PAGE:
The trumpets are blowing in the name of the King
The Museum of National History at Frederiksborg Castle in Hillerød was the birthplace of Christian 4, born in 1577, had the castle redesigned into a magnificent renaissance ground in the likes of which no one had never seen in Denmark. The stunning Neptune Fountain in the outer courtyard depicts the gods with trumpets pressed against their lips to assign the direct attention of the world towards the long-standing Denmark – especially to the powerful monarch of the country.
The pompous chapel is one of the main highlights of the museum. Except for Christian 7 all of the absolute monarchs were anointed here in a magnificent rite, where the monarch himself put the crown upon his own head to mark out the blessing of his reign by God. After the anointing of the king the celebration was held in the richly decorated Great Hall where people ate and drank till the break of dawn.
500 years of kings and queens
Till the year 1859 Frederiksborg Castle functioned strictly as a royal residence and as the setting for royal ceremonies but a dramatic fire would change it all. The brewer, J. C. Jacobsen, was first in line to sponsor the rebuilding of the castle, as he was enthusiastic about the idea of creating the ultimate The Danish Museum of National History. In the year 1878 the museum opened to the public, and to this very day you can take a stroll through 500 centuries of well-preserved Danish history. In the many rooms there are countless portraits of stately kings and secretive queens, and the interior of those rooms change according to the historical period you are exploring. The museum also houses a contemporary collection of portraits such as those of Queen Margrethe and Crown Princess Mary.
After the excursion at the castle you can take a walk down the trail-laced baroque garden from the 1720’s. Are you more into wild lands you can call in the romantic county garden, which was landscaped near the castle in the 19th century.
Tapestries, chandeliers and thrones at Slotsholmen
At Christiansborg Palace you get the chance to get close to the contemporary palace that is employing the castle on a number of occasions. Though there is a long and most entertaining history behind Christiansborg Palace, which is worth delving in.
Visit the Ruins below Christiansborg and learn much more about the castles of Slotsholmen through its 800 centuries of history. The current Christiansborg Castle is the third in a row and has existed since 1928.
In the Royal Reception Rooms you can find several opulent chambers. The Great Hall is by far the largest, being able to house 400 prominent guests, and it is also here you can catch the gift for Queen Margrethe’s 50th anniversary; the tapestries of Bjørn Nørgaard. Additionally you can explore the Queen’s Library, the Tower Room and the Throne Room, where the King’s and the Queen’s thrones from Christiansborg Castle before last are placed. Please do remember to run your eye up over the ceiling and enjoy the many lavish chandeliers.
Christiansborg Castle's Chapel was burnt to the ground in 1992, but the now rebuilt chapel was inaugurated in 1826. For a century, princes and princesses have been baptized, confirmed and married in the beautiful, neo-classical chapel. When the king or the queen dies, they are laid in state in castrum doloris in the Palace Chapel before they are taken to their final resting place in Roskilde Cathedral.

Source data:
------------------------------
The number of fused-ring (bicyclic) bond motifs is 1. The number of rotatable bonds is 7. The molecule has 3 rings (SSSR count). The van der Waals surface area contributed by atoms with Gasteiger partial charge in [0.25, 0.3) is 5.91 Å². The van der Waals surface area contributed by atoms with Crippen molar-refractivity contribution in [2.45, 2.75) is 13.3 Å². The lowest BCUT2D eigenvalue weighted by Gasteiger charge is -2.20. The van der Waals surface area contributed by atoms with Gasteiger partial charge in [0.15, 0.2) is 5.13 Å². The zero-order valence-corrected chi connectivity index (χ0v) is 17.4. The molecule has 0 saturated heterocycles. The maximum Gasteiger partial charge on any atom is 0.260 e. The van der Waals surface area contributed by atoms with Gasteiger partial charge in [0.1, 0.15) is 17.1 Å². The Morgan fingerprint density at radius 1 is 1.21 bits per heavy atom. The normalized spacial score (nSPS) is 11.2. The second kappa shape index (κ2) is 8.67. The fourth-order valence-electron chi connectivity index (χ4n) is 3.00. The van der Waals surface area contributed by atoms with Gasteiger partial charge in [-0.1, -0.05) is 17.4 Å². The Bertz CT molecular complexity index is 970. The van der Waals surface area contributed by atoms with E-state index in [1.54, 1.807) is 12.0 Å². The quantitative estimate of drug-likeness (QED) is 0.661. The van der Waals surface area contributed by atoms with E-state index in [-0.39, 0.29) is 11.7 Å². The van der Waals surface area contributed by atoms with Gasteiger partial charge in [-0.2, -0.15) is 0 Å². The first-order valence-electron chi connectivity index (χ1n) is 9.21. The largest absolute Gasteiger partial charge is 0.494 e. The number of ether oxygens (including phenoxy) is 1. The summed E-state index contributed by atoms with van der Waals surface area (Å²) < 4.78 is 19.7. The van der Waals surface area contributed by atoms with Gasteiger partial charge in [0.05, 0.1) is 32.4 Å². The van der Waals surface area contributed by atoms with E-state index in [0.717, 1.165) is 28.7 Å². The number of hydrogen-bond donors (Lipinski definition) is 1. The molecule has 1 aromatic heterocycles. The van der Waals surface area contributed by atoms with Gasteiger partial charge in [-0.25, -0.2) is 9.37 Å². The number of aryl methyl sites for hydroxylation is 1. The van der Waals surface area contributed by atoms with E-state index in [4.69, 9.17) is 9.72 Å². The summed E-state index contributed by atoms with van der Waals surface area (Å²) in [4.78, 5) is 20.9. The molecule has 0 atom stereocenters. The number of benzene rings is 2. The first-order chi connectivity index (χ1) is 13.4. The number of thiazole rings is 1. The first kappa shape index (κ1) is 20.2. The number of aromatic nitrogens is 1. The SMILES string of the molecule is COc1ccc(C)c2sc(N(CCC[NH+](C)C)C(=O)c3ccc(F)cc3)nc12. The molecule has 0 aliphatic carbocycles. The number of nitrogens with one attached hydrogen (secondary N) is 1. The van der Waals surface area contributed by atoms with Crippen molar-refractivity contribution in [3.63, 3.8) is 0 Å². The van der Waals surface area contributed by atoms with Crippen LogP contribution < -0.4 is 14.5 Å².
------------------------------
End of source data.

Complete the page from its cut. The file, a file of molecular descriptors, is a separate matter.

The Riding Ground Complex is the single conserved part of the original Christiansborg Palace. In the Royal Stables you can survey the older, royal full-dress carets, the royal horse riding equipment and – naturally – the horses. Above the stables you find the Theatre Museum in the Court Theatre which was tailored to Christian 7 in 1767. Here the court enjoyed theatre as well as opera, and the king sat with his companion and watched the show from the royal box.
Gala at Kronborg
In Elsinore (Helsingør) lies the military fortress and renaissance castle Kronborg Castle, which was built upon an edict issued by Frederik 2 at the end of the 15th century and later rebuilt by his son, Christian 4.The history of Kronborg comprises of fires as well as Swedish cannonballs, but the beauteous Palace Chapel from the 15th century has survived both and witnesses of bygone ages’ pomp and splendor. In the chapel you can see the baroque throne of Christian 4.
No monarch has ever employed Kronborg Castle as a permanent residence, but Frederik 2 and his queen, Sophie, held extravagant galas in the 62 meters long dance hall and on those occasions the King’s Tapestries were draped on the walls. The tapestries display more than 100 Danish monarchs through the ages, but unfortunately most of the tapestries have been lost to time. Fourteen of the 40 King’s Tapestries have survived, seven of which are kept at Kronborg Castle.
The Prince’s Palace
Have you grown tired of castles, go to The National Museum of Denmark where you first and foremost must see the Prince’s Palace from the 1740s. Before the National Museum came into being the primary function of the building was that of a royal residence and most of the beautiful rococo interior has been preserved. To be counted among the original palace rooms is the Great Hall with the lavish stucco ornamented ceiling, where royal galas were being held in bygone times. The place of the Royal Family was always below the red canopy.
At The National Museum of Denmark you can also find an exhibition of the royal absolutism in Denmark, artistic designs in ivory, coconuts and horns from the King’s Kunstkammer along with an additional eight examples of the King’s Tapestries, which are on display at Kronborg Castle.